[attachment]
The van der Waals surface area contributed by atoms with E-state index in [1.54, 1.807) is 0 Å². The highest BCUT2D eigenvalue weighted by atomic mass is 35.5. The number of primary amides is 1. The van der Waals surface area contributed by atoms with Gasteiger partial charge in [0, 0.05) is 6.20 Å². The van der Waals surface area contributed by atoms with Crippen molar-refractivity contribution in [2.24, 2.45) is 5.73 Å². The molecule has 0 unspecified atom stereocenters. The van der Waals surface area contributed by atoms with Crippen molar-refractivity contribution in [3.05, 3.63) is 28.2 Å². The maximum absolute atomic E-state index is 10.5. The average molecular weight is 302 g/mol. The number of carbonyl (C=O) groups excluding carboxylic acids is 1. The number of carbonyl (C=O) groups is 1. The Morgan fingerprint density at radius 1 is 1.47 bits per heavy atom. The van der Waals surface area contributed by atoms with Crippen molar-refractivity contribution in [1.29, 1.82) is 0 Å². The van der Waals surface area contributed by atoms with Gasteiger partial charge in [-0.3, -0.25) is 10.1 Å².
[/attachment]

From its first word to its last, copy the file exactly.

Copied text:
The van der Waals surface area contributed by atoms with E-state index in [1.54, 1.807) is 0 Å². The highest BCUT2D eigenvalue weighted by atomic mass is 35.5. The number of primary amides is 1. The van der Waals surface area contributed by atoms with Gasteiger partial charge in [0, 0.05) is 6.20 Å². The van der Waals surface area contributed by atoms with Crippen molar-refractivity contribution in [2.24, 2.45) is 5.73 Å². The molecule has 0 unspecified atom stereocenters. The van der Waals surface area contributed by atoms with Crippen molar-refractivity contribution in [3.05, 3.63) is 28.2 Å². The maximum absolute atomic E-state index is 10.5. The average molecular weight is 302 g/mol. The number of carbonyl (C=O) groups excluding carboxylic acids is 1. The number of carbonyl (C=O) groups is 1. The Morgan fingerprint density at radius 1 is 1.47 bits per heavy atom. The van der Waals surface area contributed by atoms with Crippen molar-refractivity contribution in [1.29, 1.82) is 0 Å². The van der Waals surface area contributed by atoms with Gasteiger partial charge in [-0.3, -0.25) is 10.1 Å².